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Microscopic image of nerve cells produced from stem cells of a PCH2a patient. © Theresa Kagermeier und Simone Mayer, HIH

Biological Background on PCH2

Pontocerebellar hypoplasias (PCH) are a group of neurogenetic disorders in which the cerebellum and pons are severely reduced in size. Clinically, PCH is characterized by profound and multiple disabilities causing a tremendous burden to patients and families .1234 . To date, there are no therapeutic treatment approaches for PCH. PCH2 is the most common PCH, but it is still a rare autosomal recessive disorder with a prevalence of less than 1:200,000  4. In addition to a severe developmental delay starting at birth, PCH2 patients exhibit a dyskinetic-spastic motor disorder and epileptic seizures as well as gastrointestinal problems 3. Besides pontocerebellar hypoplasia, patients develop progressive microcephaly 56.

It has been hypothesized that PCH2 is a neurodegenerative disorder due to development of microcephaly and reduction of neocortical volume after birth and remnants of the glial scaffold found in regions of the cerebellum devoid of neurons 5 . However, the early onset of the disease also points towards a neurodevelopmental dysfunction.

A subset of PCH is caused by genetic variants in members of the TSEN complex 4. Most (90%) of PCH cases are caused by a homozygous missense variant in the TSEN54 gene (p.TSEN54 A307S). These are referred to as PCH2A4,7 . PCH2A is, therefore, a genetically homogenous disorder.

TSEN54 encodes a subunit of the tRNA splicing endonuclease (TSEN) complex, which is required to remove introns from pre-tRNAs to generate mature tRNAs and is conserved from archaea to eukaryotes 8. A subset of tRNAs requires splicing before being able to serve their role in providing amino acids to the ribosome during translation. 28 intron-containing tRNAs are predicted in humans 9 . The TSEN complex consists of TSEN2, TSEN34, TSEN54, and TSEN15. TSEN2 and TSEN34 are the catalytic subunits, while TSEN54 and TSEN15 are structural proteins 8,10. TSEN54 has been proposed to act as a „molecular ruler” recognizing the tRNA structure and hence the position of the splice site 11.

Recent structural data of the TSEN complex supports this notion and suggests that TSEN54 additionally serves as an organizational scaffold for the catalytic subunits and supports tRNA binding 5,12,18. Interestingly, it has recently been found that PCH mutations do not affect the endonuclease activity of the TSEN complex 19. Instead, the thermal stability of the complex is reduced in patient fibroblasts leading to altered tRNA pools¹⁹. The structural analysis corroborates this finding by showing that mutations are distant from the active site. However, the structure around TSEN54 A307S has not been resolved because it is in an unstructured region 5,12,18, which mediates the interaction with CLP1 5 .

Efforts to establish the cellular mechanism of pathophysiology in animal models have been inconclusive so far. In zebrafish, loss of TSEN54 function leads to cell death in the brain during development7. A complete loss of TSEN54 in mice leads to early embryonic lethality13. Moreover, variants of TSEN54 in dogs lead to a neurological disorder characterized by leukodystrophy 14. Recently, a fly model of PCH2 was published, but the relevance to the clinical phenotype is unclear 15. Additionally, while the catalytic subunits of the TSEN complex are conserved from archaea, the non-catalytic subunits play essential roles in eukaryotes.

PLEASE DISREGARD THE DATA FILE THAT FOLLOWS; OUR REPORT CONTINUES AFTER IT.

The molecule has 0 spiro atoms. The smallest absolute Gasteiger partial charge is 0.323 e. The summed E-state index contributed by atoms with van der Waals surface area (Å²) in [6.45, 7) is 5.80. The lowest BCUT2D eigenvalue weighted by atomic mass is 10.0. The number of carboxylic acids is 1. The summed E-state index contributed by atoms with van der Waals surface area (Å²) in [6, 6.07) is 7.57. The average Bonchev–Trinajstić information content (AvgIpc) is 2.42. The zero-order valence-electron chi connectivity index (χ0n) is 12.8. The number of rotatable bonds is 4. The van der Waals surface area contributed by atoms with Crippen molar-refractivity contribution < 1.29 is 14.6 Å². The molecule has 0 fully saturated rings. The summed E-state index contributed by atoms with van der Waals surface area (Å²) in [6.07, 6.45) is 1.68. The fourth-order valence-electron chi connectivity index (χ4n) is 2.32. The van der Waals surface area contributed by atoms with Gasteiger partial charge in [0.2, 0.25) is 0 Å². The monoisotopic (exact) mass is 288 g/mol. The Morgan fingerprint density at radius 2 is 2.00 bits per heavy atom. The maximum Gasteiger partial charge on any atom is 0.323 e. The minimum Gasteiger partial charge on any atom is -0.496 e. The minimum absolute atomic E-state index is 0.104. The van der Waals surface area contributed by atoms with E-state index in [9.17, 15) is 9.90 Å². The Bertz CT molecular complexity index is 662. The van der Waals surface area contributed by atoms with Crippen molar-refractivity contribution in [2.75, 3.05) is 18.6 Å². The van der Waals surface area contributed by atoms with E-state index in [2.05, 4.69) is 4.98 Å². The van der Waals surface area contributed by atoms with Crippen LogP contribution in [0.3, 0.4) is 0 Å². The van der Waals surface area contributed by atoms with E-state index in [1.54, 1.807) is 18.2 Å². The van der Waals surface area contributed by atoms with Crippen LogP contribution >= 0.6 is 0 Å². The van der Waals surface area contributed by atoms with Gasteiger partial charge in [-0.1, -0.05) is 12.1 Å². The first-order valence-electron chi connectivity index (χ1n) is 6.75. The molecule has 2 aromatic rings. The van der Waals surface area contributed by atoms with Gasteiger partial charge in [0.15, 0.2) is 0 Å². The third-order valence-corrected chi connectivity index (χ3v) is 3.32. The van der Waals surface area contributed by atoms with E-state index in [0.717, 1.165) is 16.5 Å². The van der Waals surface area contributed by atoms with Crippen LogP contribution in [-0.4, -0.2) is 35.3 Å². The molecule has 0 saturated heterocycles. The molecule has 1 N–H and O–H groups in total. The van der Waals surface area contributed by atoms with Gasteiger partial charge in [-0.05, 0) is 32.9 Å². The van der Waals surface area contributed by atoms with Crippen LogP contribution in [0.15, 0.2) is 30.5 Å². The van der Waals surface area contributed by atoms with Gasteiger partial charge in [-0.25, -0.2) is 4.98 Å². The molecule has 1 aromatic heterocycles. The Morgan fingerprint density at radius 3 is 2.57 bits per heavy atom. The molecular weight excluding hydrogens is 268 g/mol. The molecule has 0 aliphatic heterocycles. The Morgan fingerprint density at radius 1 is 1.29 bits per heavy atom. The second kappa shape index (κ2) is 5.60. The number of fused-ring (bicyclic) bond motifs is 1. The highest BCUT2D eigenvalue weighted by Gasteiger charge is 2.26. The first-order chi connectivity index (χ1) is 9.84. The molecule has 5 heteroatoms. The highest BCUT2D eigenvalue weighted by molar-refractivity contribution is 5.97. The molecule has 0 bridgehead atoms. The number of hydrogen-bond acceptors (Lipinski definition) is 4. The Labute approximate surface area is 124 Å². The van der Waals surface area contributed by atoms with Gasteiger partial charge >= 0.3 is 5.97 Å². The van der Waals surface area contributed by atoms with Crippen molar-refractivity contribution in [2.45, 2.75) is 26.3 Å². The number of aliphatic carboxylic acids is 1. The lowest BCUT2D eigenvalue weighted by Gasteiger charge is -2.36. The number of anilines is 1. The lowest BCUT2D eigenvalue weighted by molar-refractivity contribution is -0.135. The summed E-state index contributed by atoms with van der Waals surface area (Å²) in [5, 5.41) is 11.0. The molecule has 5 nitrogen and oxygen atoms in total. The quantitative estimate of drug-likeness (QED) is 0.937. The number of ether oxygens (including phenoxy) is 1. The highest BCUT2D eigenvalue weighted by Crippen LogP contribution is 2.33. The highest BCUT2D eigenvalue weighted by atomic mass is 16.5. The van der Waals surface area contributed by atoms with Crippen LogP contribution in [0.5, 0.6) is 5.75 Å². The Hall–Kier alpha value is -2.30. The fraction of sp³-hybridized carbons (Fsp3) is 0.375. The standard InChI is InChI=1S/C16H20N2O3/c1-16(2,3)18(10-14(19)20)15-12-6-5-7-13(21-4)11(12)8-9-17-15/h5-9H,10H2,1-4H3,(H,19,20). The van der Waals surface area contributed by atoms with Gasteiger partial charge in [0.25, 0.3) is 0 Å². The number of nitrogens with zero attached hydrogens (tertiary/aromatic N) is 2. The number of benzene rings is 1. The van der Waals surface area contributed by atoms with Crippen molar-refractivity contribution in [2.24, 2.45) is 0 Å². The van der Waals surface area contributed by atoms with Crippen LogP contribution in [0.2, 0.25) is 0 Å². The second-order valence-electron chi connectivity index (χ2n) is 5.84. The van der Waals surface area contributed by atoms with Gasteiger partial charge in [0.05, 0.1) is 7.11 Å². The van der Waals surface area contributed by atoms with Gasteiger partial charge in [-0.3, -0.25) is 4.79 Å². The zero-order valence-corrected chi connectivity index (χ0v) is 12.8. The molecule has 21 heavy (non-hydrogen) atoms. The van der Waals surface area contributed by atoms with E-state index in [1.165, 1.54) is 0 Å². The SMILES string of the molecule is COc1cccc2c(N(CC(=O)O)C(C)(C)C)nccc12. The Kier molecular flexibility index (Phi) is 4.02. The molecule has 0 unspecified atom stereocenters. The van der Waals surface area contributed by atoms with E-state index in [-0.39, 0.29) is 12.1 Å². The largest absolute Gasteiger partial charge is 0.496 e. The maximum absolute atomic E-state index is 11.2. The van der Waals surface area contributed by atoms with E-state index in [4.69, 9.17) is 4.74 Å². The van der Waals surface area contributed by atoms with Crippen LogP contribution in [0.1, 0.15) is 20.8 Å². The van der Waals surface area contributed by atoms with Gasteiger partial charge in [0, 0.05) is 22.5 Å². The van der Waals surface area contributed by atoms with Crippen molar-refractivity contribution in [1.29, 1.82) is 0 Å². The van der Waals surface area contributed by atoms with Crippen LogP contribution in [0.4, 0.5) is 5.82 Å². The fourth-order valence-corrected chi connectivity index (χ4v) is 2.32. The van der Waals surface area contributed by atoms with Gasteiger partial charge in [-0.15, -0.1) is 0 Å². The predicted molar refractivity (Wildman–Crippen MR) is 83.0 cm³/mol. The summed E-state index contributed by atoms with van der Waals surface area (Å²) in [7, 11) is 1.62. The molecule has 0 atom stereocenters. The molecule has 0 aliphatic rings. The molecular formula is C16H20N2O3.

Particularly TSEN54 has undergone evolutionary changes in the primate lineage16. These findings imply a species-specific effect of TSEN54 malfunction on brain development. Taken together, the lack of appropriate models of PCH2a has to date precluded the elucidation of its molecular pathology. In order to close this gap in knowledge, a human in vitro model of PCH2A has been recently established using patient-derived pluripotent stem cells and brain region-specific organoids 17.

TSEN54 protein is expressed throughout the body at varying levels (Human Protein Atlas, 8. At the RNA level, TSEN54 is expressed throughout the developing human brain (Human Brain Transcriptome) 9, starting in the first trimester of gestation 7. In the second trimester of gestation, TSEN54 is expressed highly in the developing cerebellum, pons, and olivary nuclei  4. Its expression does not seem cell type-specific at the level of the RNA in the neocortex and cerebellum 10,11. It is, therefore, unclear why specifically cerebellum and pons are affected in PCH2A 7.

In line with the findings that abnormalities in tRNA metabolism cause a plethora of neurodevelopmental disorders 12, it has been hypothesized that specific brain areas, such as the cerebellum and brain stem, are especially vulnerable to TSEN malfunction since they have a stronger requirement for this complex during the last trimester of gestation and early postnatal development 4.


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